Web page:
He challenges us based upon the reality of our death to sin in Christ. He then considers the possibility that we might not know that we were in His death when He died. The presumption is that if we know this truth, it should affect our lives. This struck me as kind of interesting since we often say that it is up to the Holy Spirit to work in us to get us to do the right thing. This is true of course, but the Holy Spirit doesn’t work in a vacuum. He works using the Word of God.

….to be continued

Monday, May 14, 2007

The Cross -- Part 3

In my last article I discussed the fact that Christ’s death for us was substitutionary. That means He took our place on the cross. Because He took our sin and its penalty there, we are able to receive the forgiveness of God and actually have imputed to us the righteousness of Christ.

There is an important scriptural truth that we need to study in order to fully lay hold of the victory Christ won for us on the cross. In Romans 6:3 it says, “Or do you not know that as many of us as were baptized into Christ Jesus were baptized into His death? 4 Therefore we were buried with Him through baptism into death, that just as Christ was raised from the dead by the glory of the Father, even so we also should walk in newness of life.”

I Corinthians 12:13 says, “For  by one Spirit we were all baptized into one body.”

When we trust Christ and receive Him, the Holy Spirit places us into the body of Christ. We are joined to Him. So Paul wrote in Romans 6 that those who were baptized into Christ Jesus were also baptized into His death. He tells us in verse 6 that our “old man” was crucified with Christ. In Galatians 2:20 Paul says it this way, “I have been crucified with Christ….”

Because of the fact that we have been placed into Christ, we were present in Him when He died on the cross.

The Bible not only teaches that we died with Christ, but that we were buried, risen and ascended with Him as well. Consider the following Scriptures:

Colossians 2:12-13 buried with Him in baptism, in which you also were raised with Him through faith in the working of God, who raised Him from the dead. 13 And you, being dead in your trespasses and the uncircumcision of your flesh, He has made alive together with Him, having forgiven you all trespasses,

Colossians 3:1-3 If then you were raised with Christ, seek those things which are above, where Christ is, sitting at the right hand of God. 2 Set your mind on things above, not on things on the earth. 3 For you died, and your life is hidden with Christ in God. 4 When Christ who is our life appears, then you also will appear with Him in glory.

Ephesians 2:4-7 But God, who is rich in mercy, because of His great love with which He loved us, 5 even when we were dead in trespasses, made us alive together with Christ (by grace you have been saved), 6 and raised us up together, and made us sit together in the heavenly places in Christ Jesus, 7 that in the ages to come He might show the exceeding riches of His grace in  His kindness toward us in Christ Jesus.
Notice the tense of the verbs in the Ephesians passage. They are all past tense. God made (past tense) us alive together with Christ. He raised (past tense) us up together, and made (past tense) us sit together in heavenly places in Christ Jesus. We need to believe these statements as the truth whether it feels true or not. We are to reckon them as being the reality in which we live and the true condition of our lives before God. Next time we’ll look at how we are to use the truth of these statements to help us live lives that are pleasing to God.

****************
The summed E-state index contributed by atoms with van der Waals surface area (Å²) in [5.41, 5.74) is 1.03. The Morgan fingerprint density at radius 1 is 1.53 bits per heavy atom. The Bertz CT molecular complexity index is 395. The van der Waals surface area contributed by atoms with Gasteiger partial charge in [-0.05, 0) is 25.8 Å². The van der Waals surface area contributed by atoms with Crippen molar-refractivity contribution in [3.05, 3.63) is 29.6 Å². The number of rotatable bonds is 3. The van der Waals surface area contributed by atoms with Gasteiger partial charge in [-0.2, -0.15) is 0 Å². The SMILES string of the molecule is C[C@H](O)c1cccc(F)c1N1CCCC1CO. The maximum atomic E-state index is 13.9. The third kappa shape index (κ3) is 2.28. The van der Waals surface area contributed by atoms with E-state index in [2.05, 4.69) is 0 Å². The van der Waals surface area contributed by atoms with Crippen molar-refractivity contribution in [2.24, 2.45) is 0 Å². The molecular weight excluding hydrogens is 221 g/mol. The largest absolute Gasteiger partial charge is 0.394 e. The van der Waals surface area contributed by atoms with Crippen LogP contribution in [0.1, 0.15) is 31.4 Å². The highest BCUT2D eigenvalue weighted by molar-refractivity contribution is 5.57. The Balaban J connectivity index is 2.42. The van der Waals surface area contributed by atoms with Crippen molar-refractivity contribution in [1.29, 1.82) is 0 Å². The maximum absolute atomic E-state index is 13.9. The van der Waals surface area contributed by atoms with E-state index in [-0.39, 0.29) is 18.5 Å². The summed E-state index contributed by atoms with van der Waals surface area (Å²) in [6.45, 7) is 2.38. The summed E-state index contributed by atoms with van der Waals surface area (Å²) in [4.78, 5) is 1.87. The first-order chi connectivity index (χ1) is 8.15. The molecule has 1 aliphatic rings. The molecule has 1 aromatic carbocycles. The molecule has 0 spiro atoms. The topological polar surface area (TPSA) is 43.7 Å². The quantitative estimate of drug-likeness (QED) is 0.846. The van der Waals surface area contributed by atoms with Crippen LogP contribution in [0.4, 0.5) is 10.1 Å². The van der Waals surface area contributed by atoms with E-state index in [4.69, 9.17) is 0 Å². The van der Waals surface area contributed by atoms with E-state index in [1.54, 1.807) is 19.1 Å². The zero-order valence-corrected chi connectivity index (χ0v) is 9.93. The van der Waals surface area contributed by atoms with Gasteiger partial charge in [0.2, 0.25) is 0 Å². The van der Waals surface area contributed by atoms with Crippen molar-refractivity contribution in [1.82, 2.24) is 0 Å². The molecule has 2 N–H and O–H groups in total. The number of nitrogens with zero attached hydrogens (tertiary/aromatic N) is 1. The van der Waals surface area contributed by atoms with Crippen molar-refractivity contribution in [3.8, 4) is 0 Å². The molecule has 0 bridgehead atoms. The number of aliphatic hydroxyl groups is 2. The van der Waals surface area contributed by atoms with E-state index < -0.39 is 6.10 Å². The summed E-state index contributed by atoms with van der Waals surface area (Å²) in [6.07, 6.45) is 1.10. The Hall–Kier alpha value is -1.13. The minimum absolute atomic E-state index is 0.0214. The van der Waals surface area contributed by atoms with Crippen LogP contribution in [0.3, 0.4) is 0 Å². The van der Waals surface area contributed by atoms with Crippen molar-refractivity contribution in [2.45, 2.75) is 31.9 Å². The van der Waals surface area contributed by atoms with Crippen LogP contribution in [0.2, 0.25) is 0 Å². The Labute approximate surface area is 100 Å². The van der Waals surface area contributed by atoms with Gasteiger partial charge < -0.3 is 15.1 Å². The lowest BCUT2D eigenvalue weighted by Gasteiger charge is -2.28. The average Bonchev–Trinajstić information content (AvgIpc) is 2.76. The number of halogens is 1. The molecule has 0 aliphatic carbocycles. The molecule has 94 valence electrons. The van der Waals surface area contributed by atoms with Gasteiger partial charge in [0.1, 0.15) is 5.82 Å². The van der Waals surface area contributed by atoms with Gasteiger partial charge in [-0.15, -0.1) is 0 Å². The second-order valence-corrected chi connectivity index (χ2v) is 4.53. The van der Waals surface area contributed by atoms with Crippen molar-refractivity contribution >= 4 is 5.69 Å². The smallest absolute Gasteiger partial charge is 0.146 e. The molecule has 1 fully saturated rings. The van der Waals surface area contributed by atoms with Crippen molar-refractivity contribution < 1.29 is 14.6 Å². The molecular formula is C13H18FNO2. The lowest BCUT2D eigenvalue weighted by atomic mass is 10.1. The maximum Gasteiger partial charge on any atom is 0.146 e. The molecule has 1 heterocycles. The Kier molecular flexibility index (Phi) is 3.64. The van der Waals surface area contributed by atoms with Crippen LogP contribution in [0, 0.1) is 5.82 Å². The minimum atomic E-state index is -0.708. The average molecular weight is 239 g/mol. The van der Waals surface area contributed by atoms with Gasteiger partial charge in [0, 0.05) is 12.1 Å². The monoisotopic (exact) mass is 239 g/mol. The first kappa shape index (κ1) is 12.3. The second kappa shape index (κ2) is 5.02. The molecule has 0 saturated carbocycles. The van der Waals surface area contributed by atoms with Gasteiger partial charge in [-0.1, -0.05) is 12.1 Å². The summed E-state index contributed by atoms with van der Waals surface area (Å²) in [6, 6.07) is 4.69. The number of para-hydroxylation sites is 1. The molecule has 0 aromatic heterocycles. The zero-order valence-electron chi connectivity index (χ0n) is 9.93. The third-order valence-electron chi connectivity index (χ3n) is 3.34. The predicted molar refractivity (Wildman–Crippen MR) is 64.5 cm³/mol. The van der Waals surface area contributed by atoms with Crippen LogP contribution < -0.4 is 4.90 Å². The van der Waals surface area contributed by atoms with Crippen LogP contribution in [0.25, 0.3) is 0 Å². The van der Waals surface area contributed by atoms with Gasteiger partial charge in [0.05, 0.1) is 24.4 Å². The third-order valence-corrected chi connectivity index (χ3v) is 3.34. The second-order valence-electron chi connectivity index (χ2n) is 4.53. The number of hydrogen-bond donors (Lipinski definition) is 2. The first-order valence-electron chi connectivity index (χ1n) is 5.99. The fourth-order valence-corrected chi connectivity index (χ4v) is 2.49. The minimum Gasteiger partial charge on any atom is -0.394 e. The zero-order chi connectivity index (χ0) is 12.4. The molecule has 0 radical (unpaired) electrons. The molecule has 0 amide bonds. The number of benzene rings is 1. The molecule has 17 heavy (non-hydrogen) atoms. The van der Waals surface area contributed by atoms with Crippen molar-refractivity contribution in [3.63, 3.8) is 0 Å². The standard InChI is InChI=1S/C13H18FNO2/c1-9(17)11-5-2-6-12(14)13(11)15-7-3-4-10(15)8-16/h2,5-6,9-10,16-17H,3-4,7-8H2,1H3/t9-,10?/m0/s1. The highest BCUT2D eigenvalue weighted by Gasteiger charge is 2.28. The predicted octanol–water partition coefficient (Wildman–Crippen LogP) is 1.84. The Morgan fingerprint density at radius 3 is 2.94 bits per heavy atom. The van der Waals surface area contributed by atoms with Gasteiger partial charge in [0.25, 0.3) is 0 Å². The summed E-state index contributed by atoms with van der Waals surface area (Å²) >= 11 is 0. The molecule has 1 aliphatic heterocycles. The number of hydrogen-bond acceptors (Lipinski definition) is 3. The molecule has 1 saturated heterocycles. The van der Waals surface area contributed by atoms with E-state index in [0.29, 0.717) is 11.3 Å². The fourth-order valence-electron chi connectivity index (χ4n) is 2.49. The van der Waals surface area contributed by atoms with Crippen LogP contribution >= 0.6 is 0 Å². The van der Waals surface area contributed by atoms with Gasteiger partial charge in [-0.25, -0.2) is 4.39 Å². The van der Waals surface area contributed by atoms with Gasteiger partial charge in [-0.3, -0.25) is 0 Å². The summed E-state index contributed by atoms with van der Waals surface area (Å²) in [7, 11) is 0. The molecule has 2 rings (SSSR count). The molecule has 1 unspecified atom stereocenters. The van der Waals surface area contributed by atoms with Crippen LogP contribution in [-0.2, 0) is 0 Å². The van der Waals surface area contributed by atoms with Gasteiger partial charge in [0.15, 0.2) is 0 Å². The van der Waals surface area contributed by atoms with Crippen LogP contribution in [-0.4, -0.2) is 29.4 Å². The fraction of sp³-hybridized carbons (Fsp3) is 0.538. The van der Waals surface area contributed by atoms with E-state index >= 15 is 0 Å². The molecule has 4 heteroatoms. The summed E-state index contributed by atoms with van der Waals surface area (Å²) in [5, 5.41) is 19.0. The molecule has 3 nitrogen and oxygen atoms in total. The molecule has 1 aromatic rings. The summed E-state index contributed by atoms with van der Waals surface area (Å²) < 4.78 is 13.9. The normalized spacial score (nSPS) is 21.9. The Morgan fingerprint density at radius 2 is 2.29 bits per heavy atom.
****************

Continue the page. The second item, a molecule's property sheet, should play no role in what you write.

Wednesday, May 02, 2007

The Cross - Part 2

I think the place to begin our thinking and meditation on the cross and its power and impact on our lives is to remember that it was at that place and time that Almighty God Himself bore the penalty of sin on our behalf. We say it was a “substitutionary” death because He died in our place.

Paul wrote in Philippians 3:9 that his chief aim was to have the righteousness of God credited to him rather than be found in the rags of his own righteousness. Isaiah 64:6 tells us that all of our righteousness is as filthy rags in the sight of God.

How did we make the jump from a substitutionary death to righteousness? The answer is the cross, for as Paul writes in 2 Corinthians 5:21, “For He made Him who knew no sin to be sin for us, that we might become the righteousness of God in Him.”

When Adam sinned in the garden that day, he dragged the whole human race down with him. All of mankind was in Adam at the moment of his rebellion and we have all “seconded” the motion of rebellion by our own actions and deeds once we actually arrived in person in this world. God then is confronted by a whole race of creatures who are in revolt against Him. The just retribution for this treason is death. But God, because of His great love for us and to demonstrate the glory of His grace, sent Christ to die for us while we were still sinners and rebels. The sentence of death was on our heads, and “He Himself bore our sins in His own body on the cross…” (1 Peter 2:24) He was our substitute.

Having taken our sin upon Himself there, He not only grants forgiveness, but amazingly credits us with His perfect righteousness so that when God looks at our record, He sees the righteousness of Christ. That is why Paul said that he wants to be found in Him, not with his own righteousness, but with the righteousness of God. (Philippians 3:9)

Does everyone automatically have this forgiveness and replaced righteousness? No, God tells us that we must repent of our sins and believe the Good News; receive Christ; believe in Him; accept the free gift.
Our right understanding of the cross then is foundational to the victory and power of the cross in our lives. The key, which we will look at in subsequent articles, is that of being “in Him”. You see it in Philippians 3:9 and again in 2 Corinthians 5:21 which was quoted earlier.